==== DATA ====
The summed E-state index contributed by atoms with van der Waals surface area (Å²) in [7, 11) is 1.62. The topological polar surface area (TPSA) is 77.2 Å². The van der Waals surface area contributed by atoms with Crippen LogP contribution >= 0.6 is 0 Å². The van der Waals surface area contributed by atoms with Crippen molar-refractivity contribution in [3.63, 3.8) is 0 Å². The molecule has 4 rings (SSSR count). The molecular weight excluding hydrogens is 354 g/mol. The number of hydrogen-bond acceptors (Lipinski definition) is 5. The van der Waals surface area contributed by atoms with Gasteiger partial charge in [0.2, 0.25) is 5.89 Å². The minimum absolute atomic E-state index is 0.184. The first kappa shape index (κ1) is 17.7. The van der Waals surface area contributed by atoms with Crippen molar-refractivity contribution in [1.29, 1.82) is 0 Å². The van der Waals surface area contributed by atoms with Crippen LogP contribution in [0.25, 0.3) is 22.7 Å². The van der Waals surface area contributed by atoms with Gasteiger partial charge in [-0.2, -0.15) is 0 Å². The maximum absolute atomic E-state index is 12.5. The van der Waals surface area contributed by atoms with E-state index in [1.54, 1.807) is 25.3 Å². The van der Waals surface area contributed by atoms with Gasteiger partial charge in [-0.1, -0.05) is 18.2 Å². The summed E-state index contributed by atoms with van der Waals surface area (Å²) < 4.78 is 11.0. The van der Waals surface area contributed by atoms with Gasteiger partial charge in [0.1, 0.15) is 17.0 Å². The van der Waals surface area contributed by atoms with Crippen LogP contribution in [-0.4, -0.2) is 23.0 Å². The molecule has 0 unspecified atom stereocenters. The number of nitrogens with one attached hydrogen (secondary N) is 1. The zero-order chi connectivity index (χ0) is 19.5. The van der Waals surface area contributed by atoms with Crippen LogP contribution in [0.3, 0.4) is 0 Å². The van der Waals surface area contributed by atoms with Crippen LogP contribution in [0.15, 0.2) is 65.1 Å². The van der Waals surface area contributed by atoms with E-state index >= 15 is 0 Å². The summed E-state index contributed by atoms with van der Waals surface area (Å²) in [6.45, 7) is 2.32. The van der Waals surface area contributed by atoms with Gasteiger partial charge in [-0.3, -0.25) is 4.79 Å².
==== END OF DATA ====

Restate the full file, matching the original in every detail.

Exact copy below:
The summed E-state index contributed by atoms with van der Waals surface area (Å²) in [7, 11) is 1.62. The topological polar surface area (TPSA) is 77.2 Å². The van der Waals surface area contributed by atoms with Crippen LogP contribution >= 0.6 is 0 Å². The van der Waals surface area contributed by atoms with Crippen molar-refractivity contribution in [3.63, 3.8) is 0 Å². The molecule has 4 rings (SSSR count). The molecular weight excluding hydrogens is 354 g/mol. The number of hydrogen-bond acceptors (Lipinski definition) is 5. The van der Waals surface area contributed by atoms with Gasteiger partial charge in [0.2, 0.25) is 5.89 Å². The minimum absolute atomic E-state index is 0.184. The first kappa shape index (κ1) is 17.7. The van der Waals surface area contributed by atoms with Crippen molar-refractivity contribution in [1.29, 1.82) is 0 Å². The van der Waals surface area contributed by atoms with Crippen LogP contribution in [0.25, 0.3) is 22.7 Å². The van der Waals surface area contributed by atoms with Gasteiger partial charge in [-0.2, -0.15) is 0 Å². The maximum absolute atomic E-state index is 12.5. The van der Waals surface area contributed by atoms with E-state index in [1.54, 1.807) is 25.3 Å². The van der Waals surface area contributed by atoms with Gasteiger partial charge in [-0.1, -0.05) is 18.2 Å². The summed E-state index contributed by atoms with van der Waals surface area (Å²) < 4.78 is 11.0. The van der Waals surface area contributed by atoms with Gasteiger partial charge in [0.1, 0.15) is 17.0 Å². The van der Waals surface area contributed by atoms with Crippen LogP contribution in [-0.4, -0.2) is 23.0 Å². The molecule has 0 unspecified atom stereocenters. The number of nitrogens with one attached hydrogen (secondary N) is 1. The zero-order chi connectivity index (χ0) is 19.5. The van der Waals surface area contributed by atoms with Crippen LogP contribution in [0.3, 0.4) is 0 Å². The van der Waals surface area contributed by atoms with Crippen LogP contribution in [0.15, 0.2) is 65.1 Å². The van der Waals surface area contributed by atoms with E-state index >= 15 is 0 Å². The summed E-state index contributed by atoms with van der Waals surface area (Å²) in [6.45, 7) is 2.32. The van der Waals surface area contributed by atoms with Gasteiger partial charge in [-0.3, -0.25) is 4.79 Å².